2008 is being recorded by many as the year when global warming theory died. Michael Asher, for example, writes:
2008 was the year predicted to be the “hottest in a century”. Instead it became the coldest of the decade. It was the year the North Pole would “melt entirely, allowing you to swim to it”. Instead, nuclear-powered icebreakers became trapped in unseasonably thick ice. It was a year of record-breaking cold and snow, everywhere from Baghdad to the beaches of Malibu. It was the year the “Gore Effect” entered the public vocabulary, as whenever global warming protestors got together to march, they were met with blizzards and ice storms. …
As a moderately well known skeptic, I sometimes surprise people when I say I believe in global warming. If we define the term as, “man is having some impact on global temperatures”, then the evidence is fairly clear. That statement in itself, though, means nothing. Are we impacting it enough to matter? Can CO2 cause catastrophic climate change?
That debate revolves around a single number, one so important we have a special name for it.
How much will the earth warm if we double the amount of atmospheric CO2, or its equivalent in other greenhouse gases? That value is called climate sensitivity. If all else remains equal, it’s fairly easy to calculate: about half a degree C, a figure accepted by most proponents and skeptics of AGW alike. It’s also a value far too small for concern. With that sensitivity, the planet would warm by maybe a quarter of a degree by the year 2100. Yawn.
But there’s a wrinkle in that simple calculation. As greenhouse gases rise, other things change as well. Some are positive feedbacks, which lead to more warming. Some are negative feedbacks, which counteract the warming. Scientists in the modeling community tend to believe positive effects predominate; they bandy about sensitivity values from 2C all the way up to 6C or more. Observational earth scientists (primarily geologists, meteorologists, and some atmospheric physicists) tend to believe negative effects dominate, and that the actual value may be even smaller than 0.5C.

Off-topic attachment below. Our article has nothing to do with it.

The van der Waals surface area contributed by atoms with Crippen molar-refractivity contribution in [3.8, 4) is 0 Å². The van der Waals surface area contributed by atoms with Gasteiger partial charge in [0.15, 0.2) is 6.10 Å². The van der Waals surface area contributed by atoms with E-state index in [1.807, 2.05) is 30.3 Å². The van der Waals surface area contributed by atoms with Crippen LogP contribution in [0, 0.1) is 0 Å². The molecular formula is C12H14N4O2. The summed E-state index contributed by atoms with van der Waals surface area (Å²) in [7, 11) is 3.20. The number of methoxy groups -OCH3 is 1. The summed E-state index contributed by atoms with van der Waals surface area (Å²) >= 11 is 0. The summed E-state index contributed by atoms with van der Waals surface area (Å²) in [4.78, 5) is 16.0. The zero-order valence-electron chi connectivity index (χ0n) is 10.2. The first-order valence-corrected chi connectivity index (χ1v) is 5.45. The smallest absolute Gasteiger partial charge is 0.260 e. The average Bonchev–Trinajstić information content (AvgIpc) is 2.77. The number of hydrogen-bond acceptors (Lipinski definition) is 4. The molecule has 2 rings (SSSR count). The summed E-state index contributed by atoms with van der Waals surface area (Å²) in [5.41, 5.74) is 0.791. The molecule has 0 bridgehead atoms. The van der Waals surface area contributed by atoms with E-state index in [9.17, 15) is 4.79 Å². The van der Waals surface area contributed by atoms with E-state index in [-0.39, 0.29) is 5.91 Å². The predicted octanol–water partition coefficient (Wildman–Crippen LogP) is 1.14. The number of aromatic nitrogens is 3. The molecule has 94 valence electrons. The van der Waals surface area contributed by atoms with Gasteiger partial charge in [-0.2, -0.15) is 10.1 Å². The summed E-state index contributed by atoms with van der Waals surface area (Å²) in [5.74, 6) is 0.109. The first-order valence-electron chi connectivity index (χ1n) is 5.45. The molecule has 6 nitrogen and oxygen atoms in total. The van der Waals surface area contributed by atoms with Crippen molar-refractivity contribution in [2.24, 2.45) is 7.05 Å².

The problem is that no real evidence exists for strong positive feedbacks. Worse, they seem contradicted by the paleoclimatic history of the planet, which has never experienced runaway warming even when CO2 levels were ten or more times higher than they are today. …
There is other evidence against a high sensitivity. But the real point is this. Whichever side is right, the media (and a few researchers) have forgotten one of the basic rules of science. Until a theory can predict the unexpected, it should always be viewed critically.
In recent years, the scientific debate has shifted decisively in favor of the “skeptics.” I’ve long thought, however, that to drive a stake through the heart of Al Gore-style alarmism, the climate would have to start cooling again. Otherwise governments, which love anthropogenic GW theory because the “solution” is to give them near-total control over their countries’ economies, would likely declare the scientific debate over and impose carbon controls notwithstanding the public’s lingering skepticism.
And, in what may be the nick of time, it has: the Earth’s climate stopped warming a decade ago, and is now getting colder. Here in Minnesota, we’re having a winter reminiscent of decades gone by. This morning it was 20 below in the Minneapolis suburbs; there were accidents everywhere because of snow, cold and black ice. That was balmy, though, compared to conditions up north. It was 40 below in International Falls this morning. (That’s temperature, not wind chill.) That’s colder than I’ve ever experienced in Minnesota.
This winter has been brutally cold all over; Europe is experiencing “the worst cold snap in decades.”
Pravda, meanwhile, predicts that the next Ice Age is nearly upon us. I hope that’s not true. It would be nice to go at least a few years before we have to deal with the next wave of hysteria.
Alarmists, of course, say that the current cooling is just an instance of natural weather variation that doesn’t disprove their theory. The problem is that, for them, nothing disproves their theory. No matter how resolutely the Earth’s climate refuses to conform to their models, they ignore the evidence and cling to their theory. This isn’t science, it’s a combination of faith and politics.
The global warming theory has been around for quite a while. I first learned about it in 1970. But the theory was hatched during a cold period in the Earth’s climate, so it initially went nowhere. Instead, the alarmists spent the 1970s warning us that the next Ice Age was imminent. It was only when the climate fortuitously started to get warmer that the global warming theory began to get traction. If it now becomes clear to everyone that the climate is cooling, not warming, government proposals to destroy advanced economies in a bizarre war on carbon–a trace ingredient in the atmosphere that is necessary for life on earth–will be non-starters.
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